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Boris Johnson announces big changes to Downing Street in wake of Sue Gray report

He addressed the Commons

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Sky News

Boris Johnson has promised to make changes ‘now’ to the way Downing Street and the Cabinet Office is run following the release of Sue Gray’s report into Number 10 parties during lockdown.

Addressing The Commons this afternoon, the Prime Minister said ‘it is time to sort out what Sue Gray rightly calls the fragmented and complicated leadership structures of Downing Street’.

Johnson said he will do this by creating an ‘office of the prime minister’ with a permanent secretary to lead Number 10, adding that it is time to make sure the civil service codes are ‘properly enforced’.

Continuing his statement, Johnson stressed that his government can be trusted, saying: “It is whether this government can be trusted to deliver and I say, Mr. Speaker, yes we can be trusted to deliver.”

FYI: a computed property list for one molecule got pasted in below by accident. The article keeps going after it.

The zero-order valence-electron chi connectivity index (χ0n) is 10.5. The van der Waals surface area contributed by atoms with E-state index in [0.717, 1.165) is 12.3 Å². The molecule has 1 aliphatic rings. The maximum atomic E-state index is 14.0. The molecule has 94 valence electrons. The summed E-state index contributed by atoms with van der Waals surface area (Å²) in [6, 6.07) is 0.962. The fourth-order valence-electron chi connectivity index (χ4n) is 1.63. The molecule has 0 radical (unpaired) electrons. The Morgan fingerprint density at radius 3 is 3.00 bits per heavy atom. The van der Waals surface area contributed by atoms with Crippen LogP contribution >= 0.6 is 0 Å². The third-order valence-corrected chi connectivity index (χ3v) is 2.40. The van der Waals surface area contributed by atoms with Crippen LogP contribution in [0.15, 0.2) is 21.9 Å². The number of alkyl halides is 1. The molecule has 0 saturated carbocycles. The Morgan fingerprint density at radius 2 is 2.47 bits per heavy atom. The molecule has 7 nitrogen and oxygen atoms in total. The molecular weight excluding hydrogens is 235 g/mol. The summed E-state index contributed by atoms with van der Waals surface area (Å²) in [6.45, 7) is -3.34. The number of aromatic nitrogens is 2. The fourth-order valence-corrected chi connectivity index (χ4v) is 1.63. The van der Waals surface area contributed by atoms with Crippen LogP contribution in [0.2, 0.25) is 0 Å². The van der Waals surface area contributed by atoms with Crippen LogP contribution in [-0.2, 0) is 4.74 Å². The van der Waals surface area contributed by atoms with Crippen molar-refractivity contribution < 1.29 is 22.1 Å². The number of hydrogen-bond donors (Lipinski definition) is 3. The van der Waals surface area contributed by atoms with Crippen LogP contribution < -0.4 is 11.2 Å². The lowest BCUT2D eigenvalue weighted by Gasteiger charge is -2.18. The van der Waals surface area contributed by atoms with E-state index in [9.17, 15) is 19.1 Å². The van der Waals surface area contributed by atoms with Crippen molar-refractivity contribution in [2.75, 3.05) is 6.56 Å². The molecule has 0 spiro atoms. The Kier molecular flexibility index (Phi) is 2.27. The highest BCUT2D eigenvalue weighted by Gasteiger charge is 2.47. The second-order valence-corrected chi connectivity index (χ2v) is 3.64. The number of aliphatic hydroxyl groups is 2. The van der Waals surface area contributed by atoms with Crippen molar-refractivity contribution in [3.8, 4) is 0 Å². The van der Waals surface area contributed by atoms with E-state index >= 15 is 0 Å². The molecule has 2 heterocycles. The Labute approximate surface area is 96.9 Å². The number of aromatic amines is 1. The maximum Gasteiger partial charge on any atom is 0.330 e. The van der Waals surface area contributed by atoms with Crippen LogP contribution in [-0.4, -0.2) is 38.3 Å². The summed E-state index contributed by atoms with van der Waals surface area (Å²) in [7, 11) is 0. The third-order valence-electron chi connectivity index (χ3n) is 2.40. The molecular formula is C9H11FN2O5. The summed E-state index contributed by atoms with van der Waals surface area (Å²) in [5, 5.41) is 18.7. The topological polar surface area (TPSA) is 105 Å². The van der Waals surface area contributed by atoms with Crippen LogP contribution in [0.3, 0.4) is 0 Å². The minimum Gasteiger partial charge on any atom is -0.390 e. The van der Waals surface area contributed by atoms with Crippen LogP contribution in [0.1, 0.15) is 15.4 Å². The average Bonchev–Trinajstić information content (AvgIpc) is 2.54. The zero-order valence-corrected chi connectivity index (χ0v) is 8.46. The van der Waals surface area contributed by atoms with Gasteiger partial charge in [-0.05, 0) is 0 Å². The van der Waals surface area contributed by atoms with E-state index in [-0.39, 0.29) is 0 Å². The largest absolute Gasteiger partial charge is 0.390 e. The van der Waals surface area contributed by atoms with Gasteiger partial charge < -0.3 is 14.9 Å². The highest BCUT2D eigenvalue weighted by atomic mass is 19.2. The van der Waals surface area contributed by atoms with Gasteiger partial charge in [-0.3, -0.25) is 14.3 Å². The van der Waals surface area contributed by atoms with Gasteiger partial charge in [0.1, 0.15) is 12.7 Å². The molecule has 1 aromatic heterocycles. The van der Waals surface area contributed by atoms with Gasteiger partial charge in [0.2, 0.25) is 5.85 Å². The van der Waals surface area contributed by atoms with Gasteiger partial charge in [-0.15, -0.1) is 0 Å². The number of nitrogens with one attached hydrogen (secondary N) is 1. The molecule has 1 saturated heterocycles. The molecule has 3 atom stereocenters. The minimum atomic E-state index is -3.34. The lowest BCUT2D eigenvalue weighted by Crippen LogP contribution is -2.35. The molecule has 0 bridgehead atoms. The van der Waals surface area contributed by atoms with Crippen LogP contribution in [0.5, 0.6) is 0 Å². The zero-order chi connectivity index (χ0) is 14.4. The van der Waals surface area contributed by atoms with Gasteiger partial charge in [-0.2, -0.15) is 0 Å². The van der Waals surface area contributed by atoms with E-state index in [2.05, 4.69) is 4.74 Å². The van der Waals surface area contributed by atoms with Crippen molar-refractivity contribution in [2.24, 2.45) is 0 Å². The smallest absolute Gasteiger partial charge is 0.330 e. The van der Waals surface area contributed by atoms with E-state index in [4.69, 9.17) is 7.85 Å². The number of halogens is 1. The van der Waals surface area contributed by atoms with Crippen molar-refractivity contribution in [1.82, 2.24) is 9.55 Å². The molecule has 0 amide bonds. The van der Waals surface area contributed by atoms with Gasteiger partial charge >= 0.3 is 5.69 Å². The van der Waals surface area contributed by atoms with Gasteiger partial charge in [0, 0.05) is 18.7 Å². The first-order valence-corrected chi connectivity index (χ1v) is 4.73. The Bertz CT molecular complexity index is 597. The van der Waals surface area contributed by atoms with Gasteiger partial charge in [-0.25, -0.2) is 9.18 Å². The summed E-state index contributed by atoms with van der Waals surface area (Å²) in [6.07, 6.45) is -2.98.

The Prime Minister also apologised ‘for the things we simply didn’t get right’ and ‘the way this matter has been handled’. 

He said: “Firstly, I want to say sorry – and I’m sorry for the things we simply didn’t get right and also sorry for the way this matter has been handled.”

Read More: Sue Gray’s initial findings into No 10 parties published revealing a ‘failure of leadership’

“But it isn’t enough to say sorry. This is a moment when we must look at ourselves in the mirror and we must learn.

“While the Metropolitan Police must yet complete their investigation, and that means there are no details of specific events in Sue Gray’s report, I of course accept Sue Gray’s general findings in full, and above all her recommendation that we must learn from these events and act now.”

However, Labour leader Sir Keir Starmer slammed Johnson as a ‘man without shame’ for not resigning over Gray’s initial findings, which concluded ‘serious failures’ of leadership and judgment by different parts of No 10 throughout the 2020 lockdowns.

Speaking to The Commons, Sir Keir said Johnson and everyone implicated in the scandal are ‘degrading themselves and their offices’ and have frayed the ‘bond of trust between government and the public’.

This comes in the wake of a shortened twelve-page version of Sue Gray’s investigation into the various allegations of parties and gatherings in Number 10 during the lockdowns being released to the public.

In her report, Sue Gray noted that there was a ‘serious failure to observe not just the high standards expected of those working at the heart of Government, but also of the standards expected of the entire British population at the time’.